• You must adequately monitor sanitation conditions and practices at your firm and take appropriate corrective actions when warranted, in order to comply with 21 CFR 123.11(b). However, sanitation monitoring at your firm was either absent or inadequate. For example, your firm performed no sanitation monitoring from March 6 to May 24, 2002. Further, during the current inspection, our investigator observed actual sanitation deficiencies at the following key sanitation control points: (a) exclusion of pests (rodent pellets were observed in the dry goods storage area), (b) prevention of cross contamination (condensate from overhead pipes was observed dripping onto bagged potatoes and onto butcher paper used to wrap product), and; (c) safety of water (the ice machine?s interior was soiled and came into direct contact with ice. Said ice was then placed directly on top of food products). Your firm?s lack of sanitation monitoring was previously brought to your attention during our inspection of November 15, 2000.

We may take further regulatory action if you do not promptly correct these violations. Such actions may include seizure of your product(s) and/ or injunction.

Please respond in writing within three (3) weeks from your receipt of this letter. Your response should outline the specific things you are doing to correct these deviations. You may wish to include in your response documentation such as a revised HACCP plan, revised monitoring procedures, copies of revised monitoring records, or other useful information that would assist us in evaluating your corrections. If you cannot complete all corrections before you respond, we expect that you will explain the reason for the delay and state when the corrections will be completed.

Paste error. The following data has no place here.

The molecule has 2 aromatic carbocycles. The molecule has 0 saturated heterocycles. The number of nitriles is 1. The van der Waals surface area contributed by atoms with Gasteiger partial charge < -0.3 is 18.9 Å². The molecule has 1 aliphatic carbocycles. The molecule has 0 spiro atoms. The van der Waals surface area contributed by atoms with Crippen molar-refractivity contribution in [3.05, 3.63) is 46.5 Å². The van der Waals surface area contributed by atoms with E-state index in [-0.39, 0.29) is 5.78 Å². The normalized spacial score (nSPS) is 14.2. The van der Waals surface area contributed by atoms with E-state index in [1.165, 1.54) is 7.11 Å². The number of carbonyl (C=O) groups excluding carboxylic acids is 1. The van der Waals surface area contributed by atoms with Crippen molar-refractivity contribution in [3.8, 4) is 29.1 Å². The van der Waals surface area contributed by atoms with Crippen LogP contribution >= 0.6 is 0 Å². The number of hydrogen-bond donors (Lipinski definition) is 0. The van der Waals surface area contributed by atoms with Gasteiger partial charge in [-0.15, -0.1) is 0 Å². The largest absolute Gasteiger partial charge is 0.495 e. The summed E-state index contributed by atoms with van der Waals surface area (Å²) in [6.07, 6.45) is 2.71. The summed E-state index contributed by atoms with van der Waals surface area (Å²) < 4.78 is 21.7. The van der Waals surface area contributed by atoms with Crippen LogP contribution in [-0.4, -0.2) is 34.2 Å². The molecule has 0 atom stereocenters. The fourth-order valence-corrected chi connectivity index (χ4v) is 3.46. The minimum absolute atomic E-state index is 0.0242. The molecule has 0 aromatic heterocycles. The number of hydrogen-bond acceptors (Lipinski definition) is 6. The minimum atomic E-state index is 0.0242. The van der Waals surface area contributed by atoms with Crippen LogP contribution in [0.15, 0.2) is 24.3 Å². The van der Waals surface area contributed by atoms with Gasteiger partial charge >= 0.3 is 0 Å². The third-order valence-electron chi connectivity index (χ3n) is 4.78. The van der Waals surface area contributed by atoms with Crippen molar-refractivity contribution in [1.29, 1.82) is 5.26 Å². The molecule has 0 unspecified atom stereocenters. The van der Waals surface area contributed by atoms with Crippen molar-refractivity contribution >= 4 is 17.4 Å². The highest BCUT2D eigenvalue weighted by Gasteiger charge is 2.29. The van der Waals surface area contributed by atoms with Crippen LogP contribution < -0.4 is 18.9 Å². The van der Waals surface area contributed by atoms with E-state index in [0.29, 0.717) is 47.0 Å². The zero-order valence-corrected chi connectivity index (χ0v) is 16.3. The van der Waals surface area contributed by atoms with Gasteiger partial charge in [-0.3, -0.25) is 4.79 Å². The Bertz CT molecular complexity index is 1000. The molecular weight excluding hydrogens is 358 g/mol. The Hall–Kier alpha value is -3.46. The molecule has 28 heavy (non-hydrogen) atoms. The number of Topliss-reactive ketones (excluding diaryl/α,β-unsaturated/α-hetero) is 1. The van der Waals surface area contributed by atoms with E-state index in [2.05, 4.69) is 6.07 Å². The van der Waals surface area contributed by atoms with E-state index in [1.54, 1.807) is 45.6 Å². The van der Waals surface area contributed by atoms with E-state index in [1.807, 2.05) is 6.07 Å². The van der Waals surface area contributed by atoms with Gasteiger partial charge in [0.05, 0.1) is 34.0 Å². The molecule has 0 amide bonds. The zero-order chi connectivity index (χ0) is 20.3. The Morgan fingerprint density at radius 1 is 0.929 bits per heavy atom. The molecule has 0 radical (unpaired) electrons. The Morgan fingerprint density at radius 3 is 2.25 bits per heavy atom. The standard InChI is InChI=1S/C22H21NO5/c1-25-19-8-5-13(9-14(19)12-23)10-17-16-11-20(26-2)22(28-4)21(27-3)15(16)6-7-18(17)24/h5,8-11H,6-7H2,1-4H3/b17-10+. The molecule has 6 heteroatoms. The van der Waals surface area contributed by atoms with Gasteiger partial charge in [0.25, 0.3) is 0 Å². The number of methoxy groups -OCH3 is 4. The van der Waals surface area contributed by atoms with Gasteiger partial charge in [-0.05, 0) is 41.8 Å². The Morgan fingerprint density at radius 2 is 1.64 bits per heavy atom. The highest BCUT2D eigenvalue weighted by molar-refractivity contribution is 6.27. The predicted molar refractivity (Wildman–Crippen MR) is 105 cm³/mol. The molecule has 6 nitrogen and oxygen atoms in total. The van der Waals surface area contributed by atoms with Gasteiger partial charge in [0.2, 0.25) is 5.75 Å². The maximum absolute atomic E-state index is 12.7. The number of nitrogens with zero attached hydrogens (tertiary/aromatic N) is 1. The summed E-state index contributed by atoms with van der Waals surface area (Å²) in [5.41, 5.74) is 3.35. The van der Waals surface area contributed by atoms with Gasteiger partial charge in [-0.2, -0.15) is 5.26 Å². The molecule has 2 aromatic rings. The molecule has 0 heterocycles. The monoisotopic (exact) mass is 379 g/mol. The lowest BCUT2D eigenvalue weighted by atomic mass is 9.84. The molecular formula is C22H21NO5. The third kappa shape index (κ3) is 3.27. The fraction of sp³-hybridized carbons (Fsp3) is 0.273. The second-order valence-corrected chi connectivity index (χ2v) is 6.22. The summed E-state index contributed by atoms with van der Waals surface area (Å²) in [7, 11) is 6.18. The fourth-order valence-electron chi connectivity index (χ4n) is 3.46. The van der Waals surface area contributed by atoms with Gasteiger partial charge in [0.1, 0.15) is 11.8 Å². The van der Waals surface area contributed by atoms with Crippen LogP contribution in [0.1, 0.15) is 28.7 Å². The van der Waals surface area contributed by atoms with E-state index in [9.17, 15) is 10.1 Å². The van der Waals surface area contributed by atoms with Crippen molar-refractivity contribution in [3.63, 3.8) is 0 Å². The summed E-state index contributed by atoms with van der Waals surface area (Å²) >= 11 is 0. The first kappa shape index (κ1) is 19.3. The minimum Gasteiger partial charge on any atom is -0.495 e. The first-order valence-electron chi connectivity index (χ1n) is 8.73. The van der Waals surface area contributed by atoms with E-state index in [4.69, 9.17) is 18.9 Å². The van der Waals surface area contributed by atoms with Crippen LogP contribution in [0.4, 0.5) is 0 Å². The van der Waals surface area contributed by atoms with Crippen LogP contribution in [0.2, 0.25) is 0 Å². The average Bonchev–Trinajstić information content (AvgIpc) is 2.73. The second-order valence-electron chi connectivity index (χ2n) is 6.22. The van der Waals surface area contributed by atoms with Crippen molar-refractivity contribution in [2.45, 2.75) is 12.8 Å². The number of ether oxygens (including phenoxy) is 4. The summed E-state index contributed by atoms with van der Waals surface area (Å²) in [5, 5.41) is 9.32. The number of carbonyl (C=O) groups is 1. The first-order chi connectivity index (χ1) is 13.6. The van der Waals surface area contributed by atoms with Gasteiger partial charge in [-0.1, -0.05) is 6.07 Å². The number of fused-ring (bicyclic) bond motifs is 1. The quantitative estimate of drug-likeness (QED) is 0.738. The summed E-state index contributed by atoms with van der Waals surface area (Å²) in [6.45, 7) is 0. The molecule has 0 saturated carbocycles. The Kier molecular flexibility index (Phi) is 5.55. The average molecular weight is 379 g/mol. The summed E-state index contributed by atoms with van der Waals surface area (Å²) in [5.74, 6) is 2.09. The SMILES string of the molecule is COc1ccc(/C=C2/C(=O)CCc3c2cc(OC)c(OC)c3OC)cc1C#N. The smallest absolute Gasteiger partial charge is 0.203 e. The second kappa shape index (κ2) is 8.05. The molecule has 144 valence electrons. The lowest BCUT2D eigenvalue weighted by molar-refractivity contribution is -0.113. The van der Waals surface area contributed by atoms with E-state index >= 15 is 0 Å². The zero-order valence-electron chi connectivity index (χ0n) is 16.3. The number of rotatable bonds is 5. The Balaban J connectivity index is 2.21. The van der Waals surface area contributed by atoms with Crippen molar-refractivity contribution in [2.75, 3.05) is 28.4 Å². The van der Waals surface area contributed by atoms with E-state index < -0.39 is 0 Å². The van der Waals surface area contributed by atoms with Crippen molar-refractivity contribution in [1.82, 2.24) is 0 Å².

This letter may not list all deviations at your facility. You are responsible for ensuring that your processing plant operates in compliance with the Act, the Seafood HACCP regulations in Part 123 and the Current Good Manufacturing Practice regulations (21 CFR 110). You also have a responsibility to use procedures to prevent further violations of the Federal Food, Drug and Cosmetic Act and all applicable regulations.

Your response to this letter should be directed to the U.S. Food and Drug Administration, Attention: Richard D. Manney, Compliance Officer at the address and telephone number listed above.



Douglas I. Ellsworth

District Director

New Jersey District